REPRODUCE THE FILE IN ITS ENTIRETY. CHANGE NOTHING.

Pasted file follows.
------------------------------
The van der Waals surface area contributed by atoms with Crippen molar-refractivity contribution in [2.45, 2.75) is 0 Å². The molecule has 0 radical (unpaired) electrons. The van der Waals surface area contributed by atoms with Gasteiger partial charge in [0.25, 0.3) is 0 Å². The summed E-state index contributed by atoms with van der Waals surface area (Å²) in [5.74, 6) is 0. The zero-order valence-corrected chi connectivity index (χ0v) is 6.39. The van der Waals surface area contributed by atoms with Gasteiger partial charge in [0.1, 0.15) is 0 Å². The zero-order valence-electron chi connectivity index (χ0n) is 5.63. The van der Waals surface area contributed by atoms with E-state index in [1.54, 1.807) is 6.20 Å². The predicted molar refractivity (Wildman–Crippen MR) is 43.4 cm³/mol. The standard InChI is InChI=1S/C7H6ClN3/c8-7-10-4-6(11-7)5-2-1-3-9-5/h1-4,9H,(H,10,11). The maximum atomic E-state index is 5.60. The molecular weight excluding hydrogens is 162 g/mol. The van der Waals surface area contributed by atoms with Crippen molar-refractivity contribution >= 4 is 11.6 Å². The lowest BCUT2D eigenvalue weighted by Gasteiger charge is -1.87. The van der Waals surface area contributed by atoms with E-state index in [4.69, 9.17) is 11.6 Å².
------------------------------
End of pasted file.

The van der Waals surface area contributed by atoms with Crippen molar-refractivity contribution in [2.45, 2.75) is 0 Å². The molecule has 0 radical (unpaired) electrons. The van der Waals surface area contributed by atoms with Gasteiger partial charge in [0.25, 0.3) is 0 Å². The summed E-state index contributed by atoms with van der Waals surface area (Å²) in [5.74, 6) is 0. The zero-order valence-corrected chi connectivity index (χ0v) is 6.39. The van der Waals surface area contributed by atoms with Gasteiger partial charge in [0.1, 0.15) is 0 Å². The zero-order valence-electron chi connectivity index (χ0n) is 5.63. The van der Waals surface area contributed by atoms with E-state index in [1.54, 1.807) is 6.20 Å². The predicted molar refractivity (Wildman–Crippen MR) is 43.4 cm³/mol. The standard InChI is InChI=1S/C7H6ClN3/c8-7-10-4-6(11-7)5-2-1-3-9-5/h1-4,9H,(H,10,11). The maximum atomic E-state index is 5.60. The molecular weight excluding hydrogens is 162 g/mol. The van der Waals surface area contributed by atoms with Crippen molar-refractivity contribution >= 4 is 11.6 Å². The lowest BCUT2D eigenvalue weighted by Gasteiger charge is -1.87. The van der Waals surface area contributed by atoms with E-state index in [4.69, 9.17) is 11.6 Å².